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IRS Reporting Regulations and Other Information Chapter 12. FIN 292 Accounting & Finance for Entrepreneurs. IRS Regulations Business or Hobby?. Hobbies are considered an activity not engaged in for profit. IRS Code section 183 limits the legal deductions that can be taken for a hobby.

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IRS Reporting Regulations and Other Information Chapter 12

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irs reporting regulations and other information chapter 12

IRS Reporting Regulations and Other InformationChapter 12

FIN 292

Accounting & Finance for Entrepreneurs

irs regulations business or hobby
IRS RegulationsBusiness or Hobby?
  • Hobbies are considered an activity not engaged in for profit. IRS Code section 183 limits the legal deductions that can be taken for a hobby.
    • Section 183 has a number of guidelines to determine whether your activity is a hobby or business you are engaged in for profit.
      • For example, is it your intention to make a profit? Do you depend on the income from this activity? Have you made efficiency changes to increase profitability? Have your activities earned profits in 3 of the last 5 years? Do you expect to make a profit when you sell the assets used in these activities?
    • If your activities are not carried on for profit, the IRS will disallow any deductions that exceed the gross receipts from this activity.
irs regulations business or hobby1
IRS RegulationsBusiness or Hobby?
  • Schedule A (Form 1040) is used to take deductions for hobby activities
    • Deductions that a taxpayer may take for personal as well as business activities, such as home mortgage interest and taxes, may be taken in full.
    • Deductions that don’t result in an adjustment to basis, such as advertising, insurance premiums and wages, may be taken next, to the extent gross income for the activity is more than the deductions from the first category.
    • Business deductions that reduce the basis of property, such as depreciation and amortization, are taken last, but only to the extent gross income for the activity is more than the deductions taken in the first two categories.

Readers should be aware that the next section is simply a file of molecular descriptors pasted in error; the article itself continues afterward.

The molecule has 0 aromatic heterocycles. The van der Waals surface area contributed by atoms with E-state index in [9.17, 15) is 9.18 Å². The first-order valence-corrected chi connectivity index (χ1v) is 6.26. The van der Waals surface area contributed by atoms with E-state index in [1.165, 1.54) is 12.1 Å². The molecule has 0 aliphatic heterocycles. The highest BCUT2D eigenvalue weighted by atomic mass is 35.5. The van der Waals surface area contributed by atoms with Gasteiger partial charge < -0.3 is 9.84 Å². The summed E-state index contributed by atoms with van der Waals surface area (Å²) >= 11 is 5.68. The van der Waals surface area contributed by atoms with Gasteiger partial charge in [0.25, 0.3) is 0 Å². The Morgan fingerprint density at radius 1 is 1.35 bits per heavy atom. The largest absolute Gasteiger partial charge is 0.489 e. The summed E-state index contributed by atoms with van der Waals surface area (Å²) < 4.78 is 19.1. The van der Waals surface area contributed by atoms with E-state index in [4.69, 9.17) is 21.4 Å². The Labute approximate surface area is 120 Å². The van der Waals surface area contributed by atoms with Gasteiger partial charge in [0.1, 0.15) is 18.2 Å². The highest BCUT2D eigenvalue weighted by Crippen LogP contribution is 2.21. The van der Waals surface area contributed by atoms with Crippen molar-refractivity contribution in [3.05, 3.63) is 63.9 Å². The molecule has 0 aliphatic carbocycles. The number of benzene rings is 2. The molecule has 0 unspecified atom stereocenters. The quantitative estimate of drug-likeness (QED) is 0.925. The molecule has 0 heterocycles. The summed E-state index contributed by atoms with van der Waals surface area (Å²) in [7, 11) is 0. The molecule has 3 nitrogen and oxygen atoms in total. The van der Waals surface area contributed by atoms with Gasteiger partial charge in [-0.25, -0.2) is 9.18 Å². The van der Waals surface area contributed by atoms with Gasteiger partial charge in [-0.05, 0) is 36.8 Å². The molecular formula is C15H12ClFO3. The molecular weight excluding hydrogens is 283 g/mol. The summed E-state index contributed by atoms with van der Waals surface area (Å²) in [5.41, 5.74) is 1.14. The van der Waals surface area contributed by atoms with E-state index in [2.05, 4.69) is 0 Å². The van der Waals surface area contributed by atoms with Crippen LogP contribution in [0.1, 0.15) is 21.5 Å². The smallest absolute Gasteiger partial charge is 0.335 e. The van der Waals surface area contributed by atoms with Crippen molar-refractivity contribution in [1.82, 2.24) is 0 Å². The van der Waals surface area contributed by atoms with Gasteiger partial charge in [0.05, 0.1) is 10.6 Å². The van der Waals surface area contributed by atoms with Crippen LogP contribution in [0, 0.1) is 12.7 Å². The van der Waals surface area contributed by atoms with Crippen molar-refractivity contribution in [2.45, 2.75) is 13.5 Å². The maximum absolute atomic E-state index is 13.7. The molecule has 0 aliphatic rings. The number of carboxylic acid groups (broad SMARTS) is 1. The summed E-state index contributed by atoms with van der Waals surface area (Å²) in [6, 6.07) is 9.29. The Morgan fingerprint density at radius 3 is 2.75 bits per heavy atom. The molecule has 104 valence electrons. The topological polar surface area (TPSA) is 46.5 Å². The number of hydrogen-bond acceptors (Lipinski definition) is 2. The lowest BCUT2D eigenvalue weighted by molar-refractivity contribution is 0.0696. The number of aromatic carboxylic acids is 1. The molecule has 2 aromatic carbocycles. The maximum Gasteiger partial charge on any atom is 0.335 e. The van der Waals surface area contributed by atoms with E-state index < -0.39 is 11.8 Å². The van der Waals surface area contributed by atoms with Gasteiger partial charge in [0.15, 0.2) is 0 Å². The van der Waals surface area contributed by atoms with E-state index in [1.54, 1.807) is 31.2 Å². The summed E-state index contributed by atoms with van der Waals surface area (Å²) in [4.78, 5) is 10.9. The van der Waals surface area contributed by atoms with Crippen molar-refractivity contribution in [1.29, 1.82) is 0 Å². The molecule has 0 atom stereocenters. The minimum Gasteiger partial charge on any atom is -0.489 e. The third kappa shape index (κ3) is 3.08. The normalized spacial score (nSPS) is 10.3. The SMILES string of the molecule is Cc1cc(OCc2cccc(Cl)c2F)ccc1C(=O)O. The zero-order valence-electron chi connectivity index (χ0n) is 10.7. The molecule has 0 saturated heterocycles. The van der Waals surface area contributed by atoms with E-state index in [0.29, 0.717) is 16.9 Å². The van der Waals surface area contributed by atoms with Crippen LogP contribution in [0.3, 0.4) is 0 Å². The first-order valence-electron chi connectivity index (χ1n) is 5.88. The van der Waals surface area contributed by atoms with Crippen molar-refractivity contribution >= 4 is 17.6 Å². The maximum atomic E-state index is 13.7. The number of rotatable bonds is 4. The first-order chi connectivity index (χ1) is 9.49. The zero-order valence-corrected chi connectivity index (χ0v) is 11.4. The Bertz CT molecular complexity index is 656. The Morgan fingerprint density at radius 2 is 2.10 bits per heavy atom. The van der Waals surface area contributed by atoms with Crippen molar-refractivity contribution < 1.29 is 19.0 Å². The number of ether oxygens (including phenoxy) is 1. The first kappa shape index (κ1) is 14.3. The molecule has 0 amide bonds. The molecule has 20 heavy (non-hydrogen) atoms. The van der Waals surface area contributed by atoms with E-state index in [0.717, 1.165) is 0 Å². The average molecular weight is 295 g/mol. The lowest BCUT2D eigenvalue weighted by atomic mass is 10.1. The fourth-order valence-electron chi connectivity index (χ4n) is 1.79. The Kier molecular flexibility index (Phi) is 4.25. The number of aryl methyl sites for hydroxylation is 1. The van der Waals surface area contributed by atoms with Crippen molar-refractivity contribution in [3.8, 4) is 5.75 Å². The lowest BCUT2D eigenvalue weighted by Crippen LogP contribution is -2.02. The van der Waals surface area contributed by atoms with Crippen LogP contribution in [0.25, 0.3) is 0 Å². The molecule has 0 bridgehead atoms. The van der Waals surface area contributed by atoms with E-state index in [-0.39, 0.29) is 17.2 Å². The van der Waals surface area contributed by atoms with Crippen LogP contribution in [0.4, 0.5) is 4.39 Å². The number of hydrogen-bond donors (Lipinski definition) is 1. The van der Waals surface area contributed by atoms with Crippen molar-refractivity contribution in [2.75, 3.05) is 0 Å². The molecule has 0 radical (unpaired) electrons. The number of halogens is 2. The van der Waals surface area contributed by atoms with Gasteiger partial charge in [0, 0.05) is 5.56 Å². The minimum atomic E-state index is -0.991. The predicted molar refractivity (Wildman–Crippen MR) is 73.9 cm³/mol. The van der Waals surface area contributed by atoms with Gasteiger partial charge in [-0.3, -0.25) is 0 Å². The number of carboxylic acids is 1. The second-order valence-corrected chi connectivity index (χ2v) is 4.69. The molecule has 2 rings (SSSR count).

• For additional information see IRS Publication 535. Business Expenses
rules for husband and wife unincorporated businesses
Rules for Husband and Wife Unincorporated Businesses
  • An unincorporated business jointly owned by a married couple is generally classified as a partnership for Federal tax purposes.
  • A “Qualified Joint Venture”
    • Only members are a husband and a wife filing a joint return
    • Income, gains, losses, deductions and credits are divided between the spouses in accordance with their respective interests in the venture and are reported on Schedule C (Form 1040).
rules for husband and wife unincorporated businesses1
Rules for Husband and Wife Unincorporated Businesses
  • Additional Requirements
    • (1) the only members of the joint venture are a husband and wife,
    • (2) both spouses materially participate in the trade or business, and
    • (3) both spouses elect to have the provision apply
  • Under the election, both spouses will receive credit for social security and Medicare coverage purposes.
rules for husband and wife unincorporated businesses2
Rules for Husband and Wife Unincorporated Businesses
  • Election To Be Treated As A Qualified Joint Venture
    • Must file jointly
    • Each spouse must file a separate Schedule C
    • If venture involves farming – Form F
    • Schedule SE (self-employment tax)
    • Business cannot be an LLC
rules for husband and wife unincorporated businesses3
Rules for Husband and Wife Unincorporated Businesses
  • Reporting Federal Income tax as a qualified joint venture
    • Treated as sole proprietors for Federal tax purposes.
    • Spouses must share the businesses’ items of income, gain, loss, deduction, and credit.
  • If Business has employees
    • Must file Form 941 (either spouse) EIN required
  • A partnership is the relationship existing between two or more persons who join to carry on a trade or business.
  • Each person contributes money, property, labor or skill, and expects to share in the profits and losses of the business.
  • Must file an annual information return to report the income, deductions, gains, losses, etc., from its operations, but it does not pay income tax. – Each partner reports share of income on their own 1040.
  • Partners are not employees and should not be issued a Form W-2.
  • The partnership must furnish copies of Schedule K-1 (Form 1065) to the partners by the date Form 1065 is required to be filed, including extensions.
  • In forming a corporation, prospective shareholders exchange money, property, or both, for the corporation's capital stock.
  • Generally; take same deductions as sole proprietorships to compute taxable income
  • C-Corporations are separate entities for tax purposes